Questions about Honest Representation

Unclear thinking in theology is not necessarily a sin. Academic rigor and precision is not mandatory for all those in the pew, but it is essential for those who preach and teach. The Scriptures tell us that to whom much is given, such as teachers, much is required (Luke 12:48). We know that teachers will be judged more strictly than others (Jas. 3:1). When this higher standard for teachers is applied to John Wesley, I believe that an honest examination reveals him to have been sorely deficient.

Wesley believed that he had a gift for controversy. Consequently, he refused to bury even such a talent as this in the ground.[4] Tragically, when it came to certain topics, Wesley was also gifted with an extraordinary, and culpable, sloppiness of mind. He seemed to have an especial difficulty with Reformed theology as it stood in history; he insisted on tilting at the windmill Calvinism of his own imagination. This tendency made it exceedingly difficult for him to represent his opponents accurately. Take, for just one example, his representation of the Synod of Dort. Wesley prefaces his rendition of Dort this way:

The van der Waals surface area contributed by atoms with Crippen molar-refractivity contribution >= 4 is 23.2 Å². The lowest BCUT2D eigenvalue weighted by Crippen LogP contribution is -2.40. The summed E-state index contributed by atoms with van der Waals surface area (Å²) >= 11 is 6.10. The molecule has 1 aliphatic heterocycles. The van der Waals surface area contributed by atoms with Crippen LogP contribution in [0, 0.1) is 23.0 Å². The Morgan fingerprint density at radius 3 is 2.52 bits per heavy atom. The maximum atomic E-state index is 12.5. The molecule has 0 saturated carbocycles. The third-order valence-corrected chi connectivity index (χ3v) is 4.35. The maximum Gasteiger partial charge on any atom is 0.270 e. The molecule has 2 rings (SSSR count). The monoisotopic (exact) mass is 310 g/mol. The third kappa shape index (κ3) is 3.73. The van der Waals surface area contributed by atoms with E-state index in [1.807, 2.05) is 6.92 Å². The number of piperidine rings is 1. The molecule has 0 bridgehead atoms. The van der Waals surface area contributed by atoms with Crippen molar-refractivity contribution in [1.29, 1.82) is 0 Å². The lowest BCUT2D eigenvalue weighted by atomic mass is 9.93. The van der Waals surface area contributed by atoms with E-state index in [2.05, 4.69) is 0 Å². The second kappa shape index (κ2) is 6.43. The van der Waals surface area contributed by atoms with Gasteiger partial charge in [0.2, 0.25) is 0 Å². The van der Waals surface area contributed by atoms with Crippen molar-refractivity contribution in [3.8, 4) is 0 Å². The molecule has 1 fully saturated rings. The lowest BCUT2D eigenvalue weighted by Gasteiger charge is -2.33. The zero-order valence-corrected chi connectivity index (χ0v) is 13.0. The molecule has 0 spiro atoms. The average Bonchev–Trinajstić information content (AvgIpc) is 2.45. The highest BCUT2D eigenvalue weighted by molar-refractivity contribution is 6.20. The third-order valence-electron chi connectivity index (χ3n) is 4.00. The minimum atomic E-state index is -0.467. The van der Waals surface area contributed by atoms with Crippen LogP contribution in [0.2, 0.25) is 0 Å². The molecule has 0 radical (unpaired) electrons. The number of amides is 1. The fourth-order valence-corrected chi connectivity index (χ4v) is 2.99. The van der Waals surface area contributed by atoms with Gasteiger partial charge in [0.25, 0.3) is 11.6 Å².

Their words are (Art. 6, et seq.): Whereas, in [the] process of time, God bestowed faith on some and not on others, this proceeds from his eternal decree, according to which he softens the hearts of the elect and leaveth them that are not elect in their wickedness and hardness.

And herein is discovered the difference put between men equally lost, that is to say, the decree of election and reprobation.

Election is the unchangeable decree of God by which, before the foundation of the world, he hath chosen in Christ unto salvation a set number of men. This election is one and the same of all which are to be saved.